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J Thorac Cardiovasc Surg. 2013 Mar;145(3):748-56. doi: 10.1016/j.jtcvs.2012.09.093.

Minimally invasive approach provides at least equivalent results for surgical correction of mitral regurgitation: a propensity-matched comparison.

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1
Department of Surgery, Division of Cardiovascular Surgery, Perelman School of Medicine, University of Pennsylvania, Philadelphia, PA 19104, USA.

Abstract

OBJECTIVE:

Minimally invasive approaches to mitral valve surgery are increasingly used, but the surgical approach must not compromise the clinical outcome for improved cosmesis. We examined the outcomes of mitral repair performed through right minithoracotomy or median sternotomy.

METHODS:

Between January 2002 and October 2011, 1011 isolated mitral valve repairs were performed in the University of Pennsylvania health system (455 sternotomies, 556 right minithoracotomies). To account for key differences in preoperative risk profiles, propensity scores identified 201 well-matched patient pairs with mitral regurgitation of any cause and 153 pairs with myxomatous disease.

RESULTS:

In-hospital mortality was similar between propensity-matched groups (0% vs 0% for the degenerative cohort; 0% vs 0.5%, P = .5 for the overall cohort; in minimally invasive and sternotomy groups, respectively). Incidence of stroke, infection, myocardial infarction, exploration for postoperative hemorrhage, renal failure, and atrial fibrillation also were comparable. Transfusion was less frequent in the minimally invasive groups (11.8% vs 20.3%, P = .04 for the degenerative cohort; 14.0% vs 22.9%, P = .03 for the overall cohort), but time to extubation and discharge was similar. A 99% repair rate was achieved in patients with myxomatous disease, and a minimally invasive approach did not significantly increase the likelihood of a failed repair resulting in mitral valve replacement. Patients undergoing minimally invasive mitral repair were more likely to have no residual post-repair mitral regurgitation (97.4% vs 92.1%, P = .04 for the degenerative cohort; 95.5% vs 89.6%, P = .02 for the overall cohort). In the overall matched cohort, early readmission rates were higher in patients undergoing sternotomies (12.6% vs 4.4%, P = .01). Over 9 years of follow-up, there was no significant difference in long-term survival between groups (P = .8).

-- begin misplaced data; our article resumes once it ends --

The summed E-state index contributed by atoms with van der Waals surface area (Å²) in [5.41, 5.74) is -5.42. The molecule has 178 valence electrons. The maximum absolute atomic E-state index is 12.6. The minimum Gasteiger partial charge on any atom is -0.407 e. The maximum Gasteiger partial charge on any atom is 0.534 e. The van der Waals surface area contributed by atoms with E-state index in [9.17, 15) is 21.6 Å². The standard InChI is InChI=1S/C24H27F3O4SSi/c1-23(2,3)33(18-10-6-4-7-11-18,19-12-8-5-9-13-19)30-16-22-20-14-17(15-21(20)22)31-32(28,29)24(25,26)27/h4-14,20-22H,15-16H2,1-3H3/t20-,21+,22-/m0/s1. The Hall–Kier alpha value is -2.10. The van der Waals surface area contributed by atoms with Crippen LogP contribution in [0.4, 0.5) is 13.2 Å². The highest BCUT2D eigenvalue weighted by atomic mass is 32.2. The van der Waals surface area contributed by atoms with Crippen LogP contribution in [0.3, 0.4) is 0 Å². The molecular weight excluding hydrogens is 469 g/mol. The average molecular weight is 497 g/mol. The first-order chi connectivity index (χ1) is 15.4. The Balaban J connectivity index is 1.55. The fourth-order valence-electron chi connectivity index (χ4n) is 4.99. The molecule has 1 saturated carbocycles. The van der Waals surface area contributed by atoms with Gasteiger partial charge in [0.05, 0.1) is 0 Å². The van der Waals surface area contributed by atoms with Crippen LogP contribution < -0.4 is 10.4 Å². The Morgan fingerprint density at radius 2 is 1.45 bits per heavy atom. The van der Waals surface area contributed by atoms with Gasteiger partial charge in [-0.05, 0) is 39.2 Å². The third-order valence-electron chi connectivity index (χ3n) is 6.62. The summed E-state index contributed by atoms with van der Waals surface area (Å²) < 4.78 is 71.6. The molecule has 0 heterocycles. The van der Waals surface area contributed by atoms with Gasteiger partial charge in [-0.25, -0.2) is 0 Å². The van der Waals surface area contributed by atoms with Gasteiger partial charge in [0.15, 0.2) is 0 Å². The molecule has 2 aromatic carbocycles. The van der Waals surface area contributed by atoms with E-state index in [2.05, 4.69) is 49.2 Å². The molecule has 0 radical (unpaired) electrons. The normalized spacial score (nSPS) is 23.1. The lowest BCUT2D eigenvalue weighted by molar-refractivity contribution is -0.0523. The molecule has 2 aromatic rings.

CONCLUSIONS:

In appropriate patients with isolated mitral valve disease of any cause, a right minithoracotomy approach may be used without compromising clinical outcome.

PMID:
23414991
PMCID:
PMC4041091
DOI:
10.1016/j.jtcvs.2012.09.093
[Indexed for MEDLINE]
Free PMC Article
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